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The Unexploded Explosive Ordnance (UXO) section has moved. Our current webpage will remain available until the move to is complete. Visit our new location for the latest information. Please be sure to update your bookmarks.

You need to be aware of UXO hazards if you are planning to build, demolish, work the ground or extract natural resources in an area that was once used by the military and contains UXO (unexploded explosive ordnance) – old bombs - on or under the ground.

Whether you are planning, ploughing or excavating, you and everyone you work with should be aware of the potential UXO hazard and what action to take.

Before beginning work, contact us to determine if a safety briefing is required. We recommend that you read the UXO Safety Handbook and ensure everyone at the work site knows its contents. In some cases it may be necessary to have UXO-qualified personnel on-site or on-call during the work.

Recognizing UXO Areas

You probably cannot give a definitive answer if asked whether or not there are UXO at your work site. Areas that contain UXO may not look any different than areas that don’t. Do not assume there is no UXO.

The land you are using may contain UXO if there are:

  • reports in the media or the community about the potential for UXO;
  • former or active military bases or training grounds in the area;
  • warning signs (however, because many sites do not have signs – no sign does not mean no danger);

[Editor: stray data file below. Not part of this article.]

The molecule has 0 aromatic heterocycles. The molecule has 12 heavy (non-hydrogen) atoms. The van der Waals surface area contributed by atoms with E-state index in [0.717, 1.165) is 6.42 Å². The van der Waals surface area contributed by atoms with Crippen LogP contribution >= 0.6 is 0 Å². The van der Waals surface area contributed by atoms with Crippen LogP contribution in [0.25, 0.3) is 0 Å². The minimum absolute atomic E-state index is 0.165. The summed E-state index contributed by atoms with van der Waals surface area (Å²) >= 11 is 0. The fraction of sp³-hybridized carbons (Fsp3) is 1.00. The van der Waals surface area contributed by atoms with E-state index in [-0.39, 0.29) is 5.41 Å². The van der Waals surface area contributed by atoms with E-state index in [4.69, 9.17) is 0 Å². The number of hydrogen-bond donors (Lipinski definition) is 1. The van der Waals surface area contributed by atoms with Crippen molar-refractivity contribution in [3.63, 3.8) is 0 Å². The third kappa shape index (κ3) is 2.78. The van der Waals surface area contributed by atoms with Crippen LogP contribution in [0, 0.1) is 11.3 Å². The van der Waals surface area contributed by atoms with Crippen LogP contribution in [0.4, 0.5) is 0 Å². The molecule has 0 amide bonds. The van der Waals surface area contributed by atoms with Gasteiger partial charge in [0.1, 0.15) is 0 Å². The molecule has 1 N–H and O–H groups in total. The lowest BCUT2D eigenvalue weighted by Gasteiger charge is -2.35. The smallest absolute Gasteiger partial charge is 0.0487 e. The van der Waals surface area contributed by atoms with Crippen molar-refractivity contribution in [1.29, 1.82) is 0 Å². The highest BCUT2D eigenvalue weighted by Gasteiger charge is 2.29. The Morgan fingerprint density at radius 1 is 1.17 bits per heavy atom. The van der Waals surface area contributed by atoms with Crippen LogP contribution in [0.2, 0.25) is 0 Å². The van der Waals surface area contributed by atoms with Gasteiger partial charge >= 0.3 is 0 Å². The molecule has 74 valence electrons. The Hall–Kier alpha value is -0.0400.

• reports of previous UXO-related work or incidents;
  • discarded boxes or containers that may have contained munitions;
  • metal fins or other oddly shaped pieces of metal pieces present;
  • circular depressions in the ground (old explosion craters), or
  • dead animals that have been severely injured.

The site may pose a risk even if the above indicators are not present. If you are not sure, we encourage you to contact us.

Advice for Organizations

Employers and organizations responsible for any work at a site potentially containing UXO should:

  • inquire if a UXO safety briefing is required;
  • ensure that everyone at the work site knows how to recognize UXO and what to do if it is found;
  • establish safety procedures, especially for activities that disturb the surface of the land;
  • establish a hazard-reporting procedure that employees must follow;
  • provide work site up-to-date information on known hazards, and
  • ensure that staff have undergone first aid training and have first aid supplies. 

Advice for Individuals

Anyone who might be going to the worksite should:

  • be aware of potential UXO hazards where you are working or visiting;
  • stay alert and exercise caution;
  • whenever possible, travel with a colleague;
  • remain aware of the potential UXO risk and not become careless or complacent.

You should not:

  • enter the area at night;
  • approach, touch or take home suspicious objects, or
  • try to uncover buried objects.

If you see something that looks like UXO:

1. Don't touch it!
UXO can explode and cause injury or death if touched or struck by a shovel or machinery.

2. Note the location and leave the area.
Remember where you saw the object. Go back the way that you came. If you see UXO from your vehicle, stay inside and back out. Prevent others from entering the area.

3. Call 911 or local police.
As soon as possible, call 911 or contact local police. Report to your manager what you found, where you found it and what you did.